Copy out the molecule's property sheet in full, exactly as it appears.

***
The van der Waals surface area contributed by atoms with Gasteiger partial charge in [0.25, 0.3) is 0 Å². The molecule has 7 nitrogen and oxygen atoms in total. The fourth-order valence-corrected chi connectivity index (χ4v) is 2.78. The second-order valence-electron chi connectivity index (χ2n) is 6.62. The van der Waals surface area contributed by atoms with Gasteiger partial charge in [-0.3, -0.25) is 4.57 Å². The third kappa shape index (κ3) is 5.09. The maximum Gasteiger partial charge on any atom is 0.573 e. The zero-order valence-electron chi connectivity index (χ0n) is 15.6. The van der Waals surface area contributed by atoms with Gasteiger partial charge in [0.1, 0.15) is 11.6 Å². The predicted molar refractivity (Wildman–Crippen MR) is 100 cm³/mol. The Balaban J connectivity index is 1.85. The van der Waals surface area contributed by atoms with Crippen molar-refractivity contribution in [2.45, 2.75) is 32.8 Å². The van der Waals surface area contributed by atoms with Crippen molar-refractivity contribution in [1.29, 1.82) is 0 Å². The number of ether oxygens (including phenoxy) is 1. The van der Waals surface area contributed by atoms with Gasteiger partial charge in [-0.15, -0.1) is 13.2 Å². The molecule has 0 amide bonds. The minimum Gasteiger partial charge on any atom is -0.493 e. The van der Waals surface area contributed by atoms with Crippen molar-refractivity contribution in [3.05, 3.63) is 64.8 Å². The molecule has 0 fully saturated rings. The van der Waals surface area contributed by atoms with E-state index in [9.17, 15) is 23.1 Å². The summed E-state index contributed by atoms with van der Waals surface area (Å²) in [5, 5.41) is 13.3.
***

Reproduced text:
The van der Waals surface area contributed by atoms with Gasteiger partial charge in [0.25, 0.3) is 0 Å². The molecule has 7 nitrogen and oxygen atoms in total. The fourth-order valence-corrected chi connectivity index (χ4v) is 2.78. The second-order valence-electron chi connectivity index (χ2n) is 6.62. The van der Waals surface area contributed by atoms with Gasteiger partial charge in [-0.3, -0.25) is 4.57 Å². The third kappa shape index (κ3) is 5.09. The maximum Gasteiger partial charge on any atom is 0.573 e. The zero-order valence-electron chi connectivity index (χ0n) is 15.6. The van der Waals surface area contributed by atoms with Gasteiger partial charge in [0.1, 0.15) is 11.6 Å². The predicted molar refractivity (Wildman–Crippen MR) is 100 cm³/mol. The Balaban J connectivity index is 1.85. The van der Waals surface area contributed by atoms with Crippen molar-refractivity contribution in [2.45, 2.75) is 32.8 Å². The van der Waals surface area contributed by atoms with Crippen molar-refractivity contribution in [1.29, 1.82) is 0 Å². The number of ether oxygens (including phenoxy) is 1. The van der Waals surface area contributed by atoms with Gasteiger partial charge in [-0.15, -0.1) is 13.2 Å². The molecule has 0 amide bonds. The minimum Gasteiger partial charge on any atom is -0.493 e. The van der Waals surface area contributed by atoms with Crippen molar-refractivity contribution in [3.05, 3.63) is 64.8 Å². The molecule has 0 fully saturated rings. The van der Waals surface area contributed by atoms with E-state index in [9.17, 15) is 23.1 Å². The summed E-state index contributed by atoms with van der Waals surface area (Å²) in [5, 5.41) is 13.3.